Some big news in the fishing industry and in the local lure manufacturing front was announced today. PRADCO Outdoor Brands announced they have acquired War Eagle Custom Lures, formerly based in Rogers, Arkansas. War Eagle is a very popular brand with many loyal anglers who love their spinnerbaits and buzzbaits.
When discussing the announcement with a friend, they immediately wondered aloud if the War Eagle name would survive the
acquisition. According to the actual press release distributed by PRADCO for the announcement, War Eagle appears to be remaining as an individual brand as it joins a PRADCO lineup that includes names like Booyah, YUM, Bandit, Bomber, Norman, Smithwick, Rebel and others.
“As part of PRADCO Outdoor Brands, War Eagle Custom Lures will be shipped to customers along with POB’s entire portfolio of brands from PRADCO’s distribution center in Calera, Alabama.”
As a heavy user of both Booyah and War Eagle spinnerbaits and buzzbaits, I’m looking forward to following how this plays out. War Eagle Custom Lures also produces a line of jigs, spoons and jig heads in addition to the famous spinnerbait and buzzbait offerings. This should make it easier in the future when ordering War Eagle lures, which should at some point be available on Lurenet.com along with some of my favorite YUM, Booyah and Norman items.
Although War Eagle Custom Lures has been based in Rogers, Arkansas, the management of the brand is staying local. According to the release:
“All product development, marketing, accounting, manufacturing and purchasing functions will be managed in Fort Smith. Brand Manager Chad Warner will have responsibility for War Eagle.”
Fishing in the fall is one of my favorite times of the year. Bass are getting ready for winter and are feeding up and they can’t resist chasing bait. This makes for some fast-moving, hard-fighting, fall bass fishing action. One of the other reasons I really enjoy fall bass fishing is that the tackle selection gets really narrow – it is easy to tell what works to catch them.
Fall Bass Fishing Kayak Setup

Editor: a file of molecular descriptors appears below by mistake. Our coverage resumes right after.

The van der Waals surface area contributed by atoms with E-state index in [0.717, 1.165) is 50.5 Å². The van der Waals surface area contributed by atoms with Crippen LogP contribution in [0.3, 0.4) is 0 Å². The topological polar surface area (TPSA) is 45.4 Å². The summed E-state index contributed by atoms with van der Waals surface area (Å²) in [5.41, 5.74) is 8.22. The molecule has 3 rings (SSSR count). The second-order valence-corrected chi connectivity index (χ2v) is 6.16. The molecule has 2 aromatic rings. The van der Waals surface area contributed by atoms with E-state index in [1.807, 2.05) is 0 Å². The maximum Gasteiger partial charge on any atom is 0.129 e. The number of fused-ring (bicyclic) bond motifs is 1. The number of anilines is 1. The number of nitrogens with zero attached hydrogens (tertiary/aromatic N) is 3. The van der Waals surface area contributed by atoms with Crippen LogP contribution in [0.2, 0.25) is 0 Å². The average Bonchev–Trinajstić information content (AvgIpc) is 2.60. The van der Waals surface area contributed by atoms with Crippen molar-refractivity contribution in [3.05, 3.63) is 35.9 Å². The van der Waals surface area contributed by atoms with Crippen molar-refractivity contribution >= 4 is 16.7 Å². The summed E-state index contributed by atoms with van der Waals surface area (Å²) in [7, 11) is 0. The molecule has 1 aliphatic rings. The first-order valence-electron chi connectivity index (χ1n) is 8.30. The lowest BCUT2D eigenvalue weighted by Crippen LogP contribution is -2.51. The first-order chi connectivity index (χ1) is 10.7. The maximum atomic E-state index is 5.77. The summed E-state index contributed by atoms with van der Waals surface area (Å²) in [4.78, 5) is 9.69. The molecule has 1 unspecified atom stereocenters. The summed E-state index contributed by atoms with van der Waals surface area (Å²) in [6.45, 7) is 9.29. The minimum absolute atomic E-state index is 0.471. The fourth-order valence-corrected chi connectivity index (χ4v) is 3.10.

Being a kayak angler means you have limited space in your boat, so it is important to understand what you will need for a day of one on one combat with some fired up fall bass. For me, this means that the spinning rods go in the garage and all the power fishing gear is in the boat. I use almost exclusively Dobyns Fury series rods and this time of year is where the ones designed for spinnerbaits, buzzbaits, and crankbaits are featured. Fall bass fishing also calls for an upgrade in line strength, so I’ll put a little heavier P-Line Floroclear on my reels for most cases and will make sure I have 50# PowerPro braid on my spinnerbait and buzzbait reels.
Fall Bass Fishing Lures
Fall bass fishing is all about covering water – unfortunately as a kayak angler you have less ability to do so than a boater. This means you have to really focus on some baits which help you move quickly. the three key types of lures I’m going to throw to chase fall bass are:
Crankbaits – Use shad patterned squarebill crankbaits to bump along natural cover and docks where bass wait to ambush shad. I’m not sure you can reel the bait too fast this time of year, but experiment with your retrieve. Key bait: Booyah Flex II
Spinnerbaits – All year long I probably don’t throw a spinnerbait often enough, but when it comes to fall bass fishing, this is a key tool to catch fish. A spinnerbait works so well because it can mimic baitfish easily and its movement, flash and vibration can trigger a strike from aggressive bass. Key bait: Booyah Vibra-Flx Spinnerbait
Buzzbaits – Throwing a buzzbait can be a lot of work, but also a lot of fun. The right rod and line make a big difference in the ability to be successful with this kind of bait. I use a Dobyns Fury 734C when fall bass fishing a buzzbait. Key bait: Booyah Buzz
Fall bass fishing out of a kayak is a great time to put some fish in the yak. Many anglers have moved on to hunting, the fish are hungry and the bites are big. Get out and make the most of fall bass fishing soon!
A new bait was unveiled this week as the world got a first look at the new Booyah Flex II square bill at ICAST 2017. I was lucky enough to get a sample of the new lure a few weeks prior to ICAST and have been able to give it a workout in some real-world kayak bass fishing. Spoiler alert – it catches bass!
Booyah Flex II Specifications
According to the press kit being released for the Booyah Flex II square bill, toughness and engineered erratic action are what make this lure unique. Booyah explains that the Flex II uses a foam injected molding process to give the lure properties similar to a balsa bait in an incredibly durable body. The one-piece wire design and one-piece bill and rattle chamber are some other key features which contribute to overall toughness and durability. The erratic action of the Booyah Flex II can be attributed in part to two specially designed divots on the bill that change the direction of water moving over the body of the bait – a feature not present in other squarebills. Overall the lure weighs in at ½ ounce and measures 2 ¼” long, features #6 wide-gap treble hooks and runs 2-5 feet deep. Read more about the Booyah Flex II on their website.